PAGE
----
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Florida, Oklahoma Reject Biden’s ‘Illegal’ And ‘Unconstitutional’ Title IX Rewrite


Florida and Oklahoma have instructed their schools to reject implementation of new Title IX rules proposed by the Biden administration that allow males “identifying” as females to invade women’s spaces.

“We are not going to let Joe Biden try to inject men into women’s activities,” Florida Gov. Ron DeSantis said in a Thursday video statement. “We will not comply.”

As my colleague Jordan Boyd previously reported, the new guidelines released by the Education Department last week “effectively erase protections for sex-based spaces by expanding the Title IX prohibition against sex discrimination to include ‘gender identity’ — a term that’s never mentioned in the original law.” This means that men proclaiming to be women will be permitted to use female-only spaces such as locker rooms and sororities and participate in female-only sports leagues.

The rules — which are set to take effect on Aug. 1 — also repeal existing free speech protections, parental rights, and safeguards for individuals accused of sexual assault.

[READ: Biden’s Title IX Rule Guarantees Discrimination, Censorship, And The End Of Parents’ Rights]

DeSantis’ comments came a day after Florida Commissioner on Education Manny Diaz Jr. penned a letter stating that “no educational institution [in the state] should begin implementing any changes” to Title IX put forward by the Biden administration. Diaz argued that the federal government’s reimagining of the law is an “attempt to gaslight the country into believing that biological sex no longer has any meaning.”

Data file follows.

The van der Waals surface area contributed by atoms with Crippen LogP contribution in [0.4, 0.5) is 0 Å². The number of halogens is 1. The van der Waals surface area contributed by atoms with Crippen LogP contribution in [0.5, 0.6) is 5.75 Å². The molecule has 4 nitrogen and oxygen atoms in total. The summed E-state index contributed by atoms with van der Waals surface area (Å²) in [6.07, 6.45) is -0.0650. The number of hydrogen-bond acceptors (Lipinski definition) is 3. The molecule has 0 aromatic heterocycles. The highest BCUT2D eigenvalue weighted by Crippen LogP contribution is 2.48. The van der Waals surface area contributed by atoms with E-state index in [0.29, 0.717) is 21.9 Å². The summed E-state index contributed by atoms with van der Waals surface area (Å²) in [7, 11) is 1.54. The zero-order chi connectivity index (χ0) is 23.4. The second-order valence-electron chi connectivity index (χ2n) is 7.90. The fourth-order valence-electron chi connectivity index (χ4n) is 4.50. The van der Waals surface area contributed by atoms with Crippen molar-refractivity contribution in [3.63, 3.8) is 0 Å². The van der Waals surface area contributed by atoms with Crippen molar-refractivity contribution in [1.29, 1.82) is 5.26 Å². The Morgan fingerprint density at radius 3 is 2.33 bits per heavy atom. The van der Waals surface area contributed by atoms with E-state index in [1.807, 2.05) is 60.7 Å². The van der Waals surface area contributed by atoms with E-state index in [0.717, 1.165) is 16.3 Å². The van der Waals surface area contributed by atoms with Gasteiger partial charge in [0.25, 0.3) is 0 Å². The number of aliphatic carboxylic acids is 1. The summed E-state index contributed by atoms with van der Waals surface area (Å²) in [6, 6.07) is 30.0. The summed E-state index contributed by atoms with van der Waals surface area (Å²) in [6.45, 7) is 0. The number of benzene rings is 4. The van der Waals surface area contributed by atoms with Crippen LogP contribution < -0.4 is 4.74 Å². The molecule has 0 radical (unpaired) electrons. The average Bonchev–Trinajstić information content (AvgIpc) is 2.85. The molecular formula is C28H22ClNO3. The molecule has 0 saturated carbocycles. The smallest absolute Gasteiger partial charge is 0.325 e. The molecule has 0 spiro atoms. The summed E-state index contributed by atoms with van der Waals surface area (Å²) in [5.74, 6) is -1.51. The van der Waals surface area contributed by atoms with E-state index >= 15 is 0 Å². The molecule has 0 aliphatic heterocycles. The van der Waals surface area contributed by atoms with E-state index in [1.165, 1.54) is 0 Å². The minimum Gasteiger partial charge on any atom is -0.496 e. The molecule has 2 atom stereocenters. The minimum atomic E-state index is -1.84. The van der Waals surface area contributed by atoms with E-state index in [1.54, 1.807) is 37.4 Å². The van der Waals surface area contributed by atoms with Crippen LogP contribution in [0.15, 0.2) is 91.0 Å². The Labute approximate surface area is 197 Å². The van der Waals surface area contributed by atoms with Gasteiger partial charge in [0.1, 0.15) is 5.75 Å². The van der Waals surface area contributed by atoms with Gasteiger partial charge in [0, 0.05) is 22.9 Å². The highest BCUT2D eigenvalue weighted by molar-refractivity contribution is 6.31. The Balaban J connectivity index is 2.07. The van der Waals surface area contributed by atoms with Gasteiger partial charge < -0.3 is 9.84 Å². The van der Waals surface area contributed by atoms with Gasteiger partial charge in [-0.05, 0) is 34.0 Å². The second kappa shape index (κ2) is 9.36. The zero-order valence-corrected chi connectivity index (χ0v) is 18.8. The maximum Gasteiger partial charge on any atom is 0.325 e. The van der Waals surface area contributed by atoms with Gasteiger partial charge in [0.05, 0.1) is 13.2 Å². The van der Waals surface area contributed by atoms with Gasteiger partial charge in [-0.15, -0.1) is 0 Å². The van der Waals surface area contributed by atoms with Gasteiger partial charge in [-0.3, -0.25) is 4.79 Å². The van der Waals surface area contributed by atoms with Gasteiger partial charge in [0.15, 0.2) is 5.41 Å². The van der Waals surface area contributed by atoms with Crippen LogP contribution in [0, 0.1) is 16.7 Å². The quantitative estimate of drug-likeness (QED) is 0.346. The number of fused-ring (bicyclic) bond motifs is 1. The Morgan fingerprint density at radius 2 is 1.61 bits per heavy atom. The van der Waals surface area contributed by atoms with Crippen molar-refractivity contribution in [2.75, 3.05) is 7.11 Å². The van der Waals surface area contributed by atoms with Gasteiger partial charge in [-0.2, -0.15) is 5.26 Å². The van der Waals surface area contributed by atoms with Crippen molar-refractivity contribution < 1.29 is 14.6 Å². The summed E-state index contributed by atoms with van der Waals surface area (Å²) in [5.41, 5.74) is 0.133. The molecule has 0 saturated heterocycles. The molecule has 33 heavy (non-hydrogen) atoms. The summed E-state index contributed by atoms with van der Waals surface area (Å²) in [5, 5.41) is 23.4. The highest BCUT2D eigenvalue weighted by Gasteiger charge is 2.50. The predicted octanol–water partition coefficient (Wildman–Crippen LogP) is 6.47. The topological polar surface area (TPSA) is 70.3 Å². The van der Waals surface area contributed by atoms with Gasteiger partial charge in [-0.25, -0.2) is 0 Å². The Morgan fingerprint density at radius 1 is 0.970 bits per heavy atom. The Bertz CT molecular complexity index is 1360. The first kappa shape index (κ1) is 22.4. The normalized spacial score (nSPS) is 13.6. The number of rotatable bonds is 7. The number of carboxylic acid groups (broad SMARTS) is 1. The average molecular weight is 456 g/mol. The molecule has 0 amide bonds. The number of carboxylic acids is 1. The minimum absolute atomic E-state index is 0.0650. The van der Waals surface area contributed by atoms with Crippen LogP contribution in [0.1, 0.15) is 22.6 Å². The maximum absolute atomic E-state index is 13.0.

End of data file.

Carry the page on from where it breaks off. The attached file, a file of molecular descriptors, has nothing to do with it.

“As legal challenges unfold, and the Department has the opportunity to analyze this rule, I will release guidance on how to implement it in a way that is consistent with our goal to keep Florida #1 in education,” Diaz Jr. wrote.

Oklahoma State Superintendent Ryan Walters similarly authored a letter on Wednesday instructing school superintendents throughout the Sooner State to refrain from making “any district policy changes based on the new Title IX regulations,” claiming the regulations are “illegal and unconstitutional.”

These new rules “violate the First Amendment, the Administrative Procedures Act, and longstanding civil rights protections for women and girls,” Walters wrote. “The [Education Department] has not been given the legislative or judicial authority to redefine ‘sex.’ I expect there will be litigation filed soon challenging the validity of these rules.”

“[M]aking policy changes before the courts come to a definitive ruling on the legality of these rules could put your district out of compliance with other current and legal state and federal statute[s],” he added.

Earlier this week, the Oklahoma Senate passed the Women’s Bill of Rights (HB 1449). According to a press release from GOP Sen. Jessica Garvin (the principal Senate author), the legislation “ensure[s] all statutory references to women refer to a person’s biological sex and, specifically, individuals who were born female.” While the bill passed the House last month, it was amended upon arrival in the Senate, meaning the new version must be voted on by the lower chamber before it can be submitted to Gov. Kevin Stitt for signature.

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